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Hoffmann, R. A wiki for the life sciences where authorship matters. Nature Genetics (2008)

Characterization of protein serine/threonine phosphatases in rat pancreas and development of an endogenous substrate-specific phosphatase assay.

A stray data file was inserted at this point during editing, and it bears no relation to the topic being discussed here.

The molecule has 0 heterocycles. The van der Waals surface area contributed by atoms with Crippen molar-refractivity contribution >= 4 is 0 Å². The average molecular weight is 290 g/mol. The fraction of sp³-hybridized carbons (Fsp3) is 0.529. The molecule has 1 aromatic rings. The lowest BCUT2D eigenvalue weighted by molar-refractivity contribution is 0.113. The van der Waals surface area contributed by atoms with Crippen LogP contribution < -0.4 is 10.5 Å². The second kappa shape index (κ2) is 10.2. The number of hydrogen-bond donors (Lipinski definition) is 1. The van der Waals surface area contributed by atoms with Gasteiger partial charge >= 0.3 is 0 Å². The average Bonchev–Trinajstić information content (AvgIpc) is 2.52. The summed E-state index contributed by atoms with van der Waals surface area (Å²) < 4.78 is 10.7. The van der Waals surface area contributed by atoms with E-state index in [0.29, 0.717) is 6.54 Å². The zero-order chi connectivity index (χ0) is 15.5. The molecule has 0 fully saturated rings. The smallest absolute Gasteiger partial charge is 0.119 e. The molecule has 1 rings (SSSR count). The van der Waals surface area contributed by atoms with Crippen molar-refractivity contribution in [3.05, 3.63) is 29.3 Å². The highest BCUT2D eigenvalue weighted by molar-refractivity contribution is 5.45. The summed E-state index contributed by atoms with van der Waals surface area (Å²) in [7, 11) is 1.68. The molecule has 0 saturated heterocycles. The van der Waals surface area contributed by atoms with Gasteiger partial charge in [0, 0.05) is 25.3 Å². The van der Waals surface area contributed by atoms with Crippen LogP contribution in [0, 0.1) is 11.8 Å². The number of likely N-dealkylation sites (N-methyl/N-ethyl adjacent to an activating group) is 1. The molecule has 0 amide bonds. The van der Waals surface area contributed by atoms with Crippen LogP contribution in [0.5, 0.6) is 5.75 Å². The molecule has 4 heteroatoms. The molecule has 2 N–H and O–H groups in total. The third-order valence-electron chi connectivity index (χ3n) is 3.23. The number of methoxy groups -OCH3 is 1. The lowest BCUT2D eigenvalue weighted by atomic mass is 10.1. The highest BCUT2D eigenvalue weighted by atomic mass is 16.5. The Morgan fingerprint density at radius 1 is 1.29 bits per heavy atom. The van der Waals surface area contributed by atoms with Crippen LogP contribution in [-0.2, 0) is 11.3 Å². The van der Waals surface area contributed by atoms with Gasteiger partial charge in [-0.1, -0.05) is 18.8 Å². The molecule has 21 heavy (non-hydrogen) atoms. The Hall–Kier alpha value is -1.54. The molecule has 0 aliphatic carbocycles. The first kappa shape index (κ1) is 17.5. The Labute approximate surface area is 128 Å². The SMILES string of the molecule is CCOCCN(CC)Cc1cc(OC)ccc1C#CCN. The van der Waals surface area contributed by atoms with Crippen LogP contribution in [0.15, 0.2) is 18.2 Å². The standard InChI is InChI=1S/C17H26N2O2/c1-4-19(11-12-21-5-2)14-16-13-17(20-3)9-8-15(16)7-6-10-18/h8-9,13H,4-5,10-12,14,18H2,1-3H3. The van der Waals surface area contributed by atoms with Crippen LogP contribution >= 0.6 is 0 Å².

Protein phosphatases have recently been recognized to represent an important, independently regulated portion of cellular signaling cascades. Although reversible phosphorylation of multiple pancreatic proteins has been described, suggesting a role for these enzymes, little is known about the characteristics of protein phosphatases in this organ. In this work, we have characterized and quantified the serine/threonine phosphatases present in pancreatic cytosol and plasma membranes. Using a sensitive and specific in vitro assay with standard substrates (phosphorylase a and phosphocasein), the predominant enzymes represented protein phosphatase 2A in cytosol and protein phosphatase 1 in plasma membranes, with both compartments having substantial amounts of both of these enzymes. Both compartments also had protein phosphatase 2B activity, whereas protein phosphatase 2C was only measurable in the plasma membrane fraction. Further, a novel assay was developed and validated in which the action of an endogenous protein phosphatase on a specific cellular phosphoprotein was studied. For this, we utilized as substrate the cholecystokinin receptor which had been phosphorylated in response to agonist stimulation of the intact acinar cell. This type of assay will be key for the analysis of the mediation and regulation of dephosphorylation events which actually occur in the cell.[1]


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